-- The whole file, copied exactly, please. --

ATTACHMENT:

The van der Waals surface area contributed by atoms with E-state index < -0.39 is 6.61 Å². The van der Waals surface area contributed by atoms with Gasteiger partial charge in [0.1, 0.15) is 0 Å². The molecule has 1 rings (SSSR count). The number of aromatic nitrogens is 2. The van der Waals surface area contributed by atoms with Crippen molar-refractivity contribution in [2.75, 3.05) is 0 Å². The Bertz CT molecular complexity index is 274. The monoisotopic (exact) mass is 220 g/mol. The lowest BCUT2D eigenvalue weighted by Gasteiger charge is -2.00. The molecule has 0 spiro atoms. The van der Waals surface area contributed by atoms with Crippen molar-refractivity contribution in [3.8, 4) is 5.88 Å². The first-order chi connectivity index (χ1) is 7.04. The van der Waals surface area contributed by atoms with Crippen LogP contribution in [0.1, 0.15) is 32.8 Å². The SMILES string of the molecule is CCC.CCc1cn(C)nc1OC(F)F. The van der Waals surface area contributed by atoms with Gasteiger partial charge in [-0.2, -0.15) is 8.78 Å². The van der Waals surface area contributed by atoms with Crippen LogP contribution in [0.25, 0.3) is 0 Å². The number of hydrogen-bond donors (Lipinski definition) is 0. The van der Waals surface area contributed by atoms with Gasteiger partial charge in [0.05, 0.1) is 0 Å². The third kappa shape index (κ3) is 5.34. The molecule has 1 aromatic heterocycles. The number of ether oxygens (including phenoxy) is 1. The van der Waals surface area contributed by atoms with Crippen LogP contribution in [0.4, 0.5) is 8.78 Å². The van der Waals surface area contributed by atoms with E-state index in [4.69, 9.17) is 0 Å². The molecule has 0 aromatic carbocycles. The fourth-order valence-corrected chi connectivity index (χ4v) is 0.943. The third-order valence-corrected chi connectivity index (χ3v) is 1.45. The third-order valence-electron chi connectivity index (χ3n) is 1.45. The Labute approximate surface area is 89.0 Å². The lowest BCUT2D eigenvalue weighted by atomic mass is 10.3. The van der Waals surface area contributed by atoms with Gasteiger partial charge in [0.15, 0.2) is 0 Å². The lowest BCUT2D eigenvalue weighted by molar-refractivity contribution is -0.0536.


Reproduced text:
The van der Waals surface area contributed by atoms with E-state index < -0.39 is 6.61 Å². The van der Waals surface area contributed by atoms with Gasteiger partial charge in [0.1, 0.15) is 0 Å². The molecule has 1 rings (SSSR count). The number of aromatic nitrogens is 2. The van der Waals surface area contributed by atoms with Crippen molar-refractivity contribution in [2.75, 3.05) is 0 Å². The Bertz CT molecular complexity index is 274. The monoisotopic (exact) mass is 220 g/mol. The lowest BCUT2D eigenvalue weighted by Gasteiger charge is -2.00. The molecule has 0 spiro atoms. The van der Waals surface area contributed by atoms with Crippen molar-refractivity contribution in [3.8, 4) is 5.88 Å². The first-order chi connectivity index (χ1) is 7.04. The van der Waals surface area contributed by atoms with Crippen LogP contribution in [0.1, 0.15) is 32.8 Å². The SMILES string of the molecule is CCC.CCc1cn(C)nc1OC(F)F. The van der Waals surface area contributed by atoms with Gasteiger partial charge in [-0.2, -0.15) is 8.78 Å². The van der Waals surface area contributed by atoms with Crippen LogP contribution in [0.25, 0.3) is 0 Å². The number of hydrogen-bond donors (Lipinski definition) is 0. The van der Waals surface area contributed by atoms with Gasteiger partial charge in [0.05, 0.1) is 0 Å². The third kappa shape index (κ3) is 5.34. The molecule has 1 aromatic heterocycles. The number of ether oxygens (including phenoxy) is 1. The van der Waals surface area contributed by atoms with Crippen LogP contribution in [0.4, 0.5) is 8.78 Å². The van der Waals surface area contributed by atoms with E-state index in [4.69, 9.17) is 0 Å². The molecule has 0 aromatic carbocycles. The fourth-order valence-corrected chi connectivity index (χ4v) is 0.943. The third-order valence-corrected chi connectivity index (χ3v) is 1.45. The third-order valence-electron chi connectivity index (χ3n) is 1.45. The Labute approximate surface area is 89.0 Å². The lowest BCUT2D eigenvalue weighted by atomic mass is 10.3. The van der Waals surface area contributed by atoms with Gasteiger partial charge in [0.15, 0.2) is 0 Å². The lowest BCUT2D eigenvalue weighted by molar-refractivity contribution is -0.0536.